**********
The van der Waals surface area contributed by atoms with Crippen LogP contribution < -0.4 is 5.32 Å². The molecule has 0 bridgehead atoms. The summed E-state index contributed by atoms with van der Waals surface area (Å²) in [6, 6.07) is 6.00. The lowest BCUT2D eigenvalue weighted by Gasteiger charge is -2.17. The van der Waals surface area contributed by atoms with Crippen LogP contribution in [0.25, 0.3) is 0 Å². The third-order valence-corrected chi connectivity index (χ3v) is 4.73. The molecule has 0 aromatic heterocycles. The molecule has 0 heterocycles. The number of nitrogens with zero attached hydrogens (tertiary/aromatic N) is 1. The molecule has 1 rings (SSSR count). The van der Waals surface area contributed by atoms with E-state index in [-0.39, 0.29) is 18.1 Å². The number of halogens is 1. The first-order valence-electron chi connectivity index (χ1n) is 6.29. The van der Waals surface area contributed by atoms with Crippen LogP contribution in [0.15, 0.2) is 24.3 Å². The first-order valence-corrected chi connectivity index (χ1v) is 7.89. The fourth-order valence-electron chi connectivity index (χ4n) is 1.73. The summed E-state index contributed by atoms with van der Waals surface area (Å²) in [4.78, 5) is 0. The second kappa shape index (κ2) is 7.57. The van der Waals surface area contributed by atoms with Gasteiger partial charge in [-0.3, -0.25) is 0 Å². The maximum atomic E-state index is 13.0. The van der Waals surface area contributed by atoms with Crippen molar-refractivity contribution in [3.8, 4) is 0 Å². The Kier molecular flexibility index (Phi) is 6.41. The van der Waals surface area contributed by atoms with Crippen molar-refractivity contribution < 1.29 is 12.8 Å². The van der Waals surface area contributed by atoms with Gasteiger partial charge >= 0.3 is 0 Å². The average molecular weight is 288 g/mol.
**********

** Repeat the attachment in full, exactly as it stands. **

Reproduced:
The van der Waals surface area contributed by atoms with Crippen LogP contribution < -0.4 is 5.32 Å². The molecule has 0 bridgehead atoms. The summed E-state index contributed by atoms with van der Waals surface area (Å²) in [6, 6.07) is 6.00. The lowest BCUT2D eigenvalue weighted by Gasteiger charge is -2.17. The van der Waals surface area contributed by atoms with Crippen LogP contribution in [0.25, 0.3) is 0 Å². The third-order valence-corrected chi connectivity index (χ3v) is 4.73. The molecule has 0 aromatic heterocycles. The molecule has 0 heterocycles. The number of nitrogens with zero attached hydrogens (tertiary/aromatic N) is 1. The molecule has 1 rings (SSSR count). The van der Waals surface area contributed by atoms with E-state index in [-0.39, 0.29) is 18.1 Å². The number of halogens is 1. The first-order valence-electron chi connectivity index (χ1n) is 6.29. The van der Waals surface area contributed by atoms with Crippen LogP contribution in [0.15, 0.2) is 24.3 Å². The first-order valence-corrected chi connectivity index (χ1v) is 7.89. The fourth-order valence-electron chi connectivity index (χ4n) is 1.73. The summed E-state index contributed by atoms with van der Waals surface area (Å²) in [4.78, 5) is 0. The second kappa shape index (κ2) is 7.57. The van der Waals surface area contributed by atoms with Gasteiger partial charge in [-0.3, -0.25) is 0 Å². The maximum atomic E-state index is 13.0. The van der Waals surface area contributed by atoms with Crippen molar-refractivity contribution in [3.8, 4) is 0 Å². The Kier molecular flexibility index (Phi) is 6.41. The van der Waals surface area contributed by atoms with Crippen molar-refractivity contribution < 1.29 is 12.8 Å². The van der Waals surface area contributed by atoms with Gasteiger partial charge >= 0.3 is 0 Å². The average molecular weight is 288 g/mol.